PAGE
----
For many, the terms luxury and repurposed don’t have the most obvious relation to each other. However, when Jacqueline Sharp sees a discarded piece of furniture, luxury is the first word that comes to her mind as she works to turn a run-down piece of garbage into a spectacular work of art.
Sharp is a furniture builder and chief executive of FORT, a wondrous collection of reclaimed and repurposed furniture located just south of Los Angeles’ downtown arts district. Named after the popular manifestation of a childhood game based around imagination and ingenuity, Sharp has sought to create a business that brings unique and imaginative pieces of furniture into every day use for Los Angeles home owners.
“I grew up in the Midwest from humble beginnings. My parents didn’t always have money to give me the latest and greatest, so I was constantly finding things to make something from,” Sharp said to the Los Angeles Times. “We would run up and down stairs, foraging for stuff so we can build our own environment.”
Sharp and her colleagues collect discarded pieces of furniture through estate sales as well as partnerships with Habitat for Humanity and a Hollywood set design company. They then set to refurbishing them into beautiful pieces that function as much as a practical piece of furniture as a conversation piece for home owners who become another chapter in the story of a particular item.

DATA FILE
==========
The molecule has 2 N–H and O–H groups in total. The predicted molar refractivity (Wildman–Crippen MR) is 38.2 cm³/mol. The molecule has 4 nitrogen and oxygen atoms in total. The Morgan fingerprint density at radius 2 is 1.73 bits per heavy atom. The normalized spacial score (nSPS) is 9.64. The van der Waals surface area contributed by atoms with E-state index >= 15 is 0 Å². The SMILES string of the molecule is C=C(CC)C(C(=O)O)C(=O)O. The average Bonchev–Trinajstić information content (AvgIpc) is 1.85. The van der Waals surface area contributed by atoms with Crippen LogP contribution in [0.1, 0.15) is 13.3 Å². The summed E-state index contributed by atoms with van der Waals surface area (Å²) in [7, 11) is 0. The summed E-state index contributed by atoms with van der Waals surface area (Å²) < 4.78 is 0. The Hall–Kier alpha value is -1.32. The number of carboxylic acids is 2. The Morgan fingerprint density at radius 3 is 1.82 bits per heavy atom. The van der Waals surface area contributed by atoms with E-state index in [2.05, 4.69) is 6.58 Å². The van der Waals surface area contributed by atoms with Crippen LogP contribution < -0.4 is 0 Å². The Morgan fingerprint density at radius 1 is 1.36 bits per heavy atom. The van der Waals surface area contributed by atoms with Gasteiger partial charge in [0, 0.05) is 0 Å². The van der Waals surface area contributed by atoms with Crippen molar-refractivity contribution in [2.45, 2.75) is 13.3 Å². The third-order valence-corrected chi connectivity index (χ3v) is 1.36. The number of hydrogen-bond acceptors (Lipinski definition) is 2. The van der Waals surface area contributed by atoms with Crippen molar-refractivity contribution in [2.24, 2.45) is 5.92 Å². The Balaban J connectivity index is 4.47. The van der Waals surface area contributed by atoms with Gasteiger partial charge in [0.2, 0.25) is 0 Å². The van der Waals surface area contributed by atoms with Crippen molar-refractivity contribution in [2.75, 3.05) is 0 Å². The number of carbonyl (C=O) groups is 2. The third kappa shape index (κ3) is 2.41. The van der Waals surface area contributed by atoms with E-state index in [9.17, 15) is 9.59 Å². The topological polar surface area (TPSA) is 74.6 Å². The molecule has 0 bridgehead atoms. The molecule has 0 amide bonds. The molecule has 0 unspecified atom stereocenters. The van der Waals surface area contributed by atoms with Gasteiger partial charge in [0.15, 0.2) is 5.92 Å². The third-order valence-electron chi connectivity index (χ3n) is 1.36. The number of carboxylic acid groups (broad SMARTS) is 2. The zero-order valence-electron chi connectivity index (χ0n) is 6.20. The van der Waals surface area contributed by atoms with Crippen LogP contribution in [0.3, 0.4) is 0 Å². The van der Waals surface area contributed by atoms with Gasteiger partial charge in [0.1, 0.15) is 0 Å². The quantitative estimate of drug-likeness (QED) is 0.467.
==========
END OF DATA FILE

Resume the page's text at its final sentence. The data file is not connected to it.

Furniture Builder Helps To Build Los Angeles’ Sense of Community
Sharp’s finished pieces range from classy to quirky, but all are conscientiously created with an eye for the health and well-being of the Los Angeles community.
“I’m not the greatest craftsman or the best educated business person. My greatest skill is seeing potential. When I look at something, see the body and bones, my mind just starts to race. I also look for things I haven’t seen before,” Sharp said to the Los Angeles Times. “No particleboard or MDF [medium-density fiberboard], though. Those things just aren’t healthy for you.”
In addition to reducing trash in Los Angeles and providing environmentally-responsible items, Sharp has also helped local interior decorators restore historic homes, furnish restaurants and uniquely outfit boutique hotels. Through her own network of artists, designers, builders and visionaries, Sharp is working to create a community where these like-minded people can get together and trade visions and inspiration.
“I feel like there are so many people in our world that are overlooked. I want to give them a space to blossom and shine a light on their creativity,” Sharp said.
In addition to dinners and events where Sharp invites the Los Angeles arts community to come and share ideas, Sharp also holds Fortnight workshops, where anyone can come and learn a new skill related to arts, crafts and furniture making.
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